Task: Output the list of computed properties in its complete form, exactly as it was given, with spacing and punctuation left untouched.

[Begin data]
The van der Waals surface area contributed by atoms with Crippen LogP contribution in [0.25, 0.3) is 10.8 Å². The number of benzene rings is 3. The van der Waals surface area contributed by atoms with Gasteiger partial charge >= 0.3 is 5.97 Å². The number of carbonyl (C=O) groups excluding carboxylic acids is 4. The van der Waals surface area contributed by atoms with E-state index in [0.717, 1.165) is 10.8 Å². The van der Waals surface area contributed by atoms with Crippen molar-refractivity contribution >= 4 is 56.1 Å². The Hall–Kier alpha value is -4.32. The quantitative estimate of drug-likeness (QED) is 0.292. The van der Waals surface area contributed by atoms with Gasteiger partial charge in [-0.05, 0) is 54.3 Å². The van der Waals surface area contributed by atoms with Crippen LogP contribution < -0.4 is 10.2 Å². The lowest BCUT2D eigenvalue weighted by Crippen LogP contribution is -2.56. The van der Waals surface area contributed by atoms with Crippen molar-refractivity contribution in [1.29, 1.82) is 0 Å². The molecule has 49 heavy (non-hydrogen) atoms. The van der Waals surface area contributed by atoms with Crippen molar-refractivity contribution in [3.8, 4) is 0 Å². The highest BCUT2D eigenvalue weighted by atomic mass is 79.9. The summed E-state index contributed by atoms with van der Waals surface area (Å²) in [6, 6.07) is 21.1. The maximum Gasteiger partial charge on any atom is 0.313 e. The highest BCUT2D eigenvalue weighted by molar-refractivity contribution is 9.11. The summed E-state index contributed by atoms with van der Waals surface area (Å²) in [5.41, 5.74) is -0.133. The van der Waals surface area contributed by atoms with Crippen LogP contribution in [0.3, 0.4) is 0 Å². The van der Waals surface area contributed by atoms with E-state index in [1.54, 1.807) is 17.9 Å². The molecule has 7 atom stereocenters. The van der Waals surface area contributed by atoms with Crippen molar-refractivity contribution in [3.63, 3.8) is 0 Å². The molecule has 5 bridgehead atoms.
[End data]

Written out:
The van der Waals surface area contributed by atoms with Crippen LogP contribution in [0.25, 0.3) is 10.8 Å². The number of benzene rings is 3. The van der Waals surface area contributed by atoms with Gasteiger partial charge >= 0.3 is 5.97 Å². The number of carbonyl (C=O) groups excluding carboxylic acids is 4. The van der Waals surface area contributed by atoms with E-state index in [0.717, 1.165) is 10.8 Å². The van der Waals surface area contributed by atoms with Crippen molar-refractivity contribution >= 4 is 56.1 Å². The Hall–Kier alpha value is -4.32. The quantitative estimate of drug-likeness (QED) is 0.292. The van der Waals surface area contributed by atoms with Gasteiger partial charge in [-0.05, 0) is 54.3 Å². The van der Waals surface area contributed by atoms with Crippen LogP contribution < -0.4 is 10.2 Å². The lowest BCUT2D eigenvalue weighted by Crippen LogP contribution is -2.56. The van der Waals surface area contributed by atoms with Crippen molar-refractivity contribution in [1.29, 1.82) is 0 Å². The molecule has 49 heavy (non-hydrogen) atoms. The van der Waals surface area contributed by atoms with Crippen molar-refractivity contribution in [3.8, 4) is 0 Å². The highest BCUT2D eigenvalue weighted by atomic mass is 79.9. The summed E-state index contributed by atoms with van der Waals surface area (Å²) in [6, 6.07) is 21.1. The maximum Gasteiger partial charge on any atom is 0.313 e. The highest BCUT2D eigenvalue weighted by molar-refractivity contribution is 9.11. The summed E-state index contributed by atoms with van der Waals surface area (Å²) in [5.41, 5.74) is -0.133. The van der Waals surface area contributed by atoms with Crippen LogP contribution in [0.3, 0.4) is 0 Å². The van der Waals surface area contributed by atoms with E-state index in [1.54, 1.807) is 17.9 Å². The molecule has 7 atom stereocenters. The van der Waals surface area contributed by atoms with Crippen molar-refractivity contribution in [3.63, 3.8) is 0 Å². The molecule has 5 bridgehead atoms.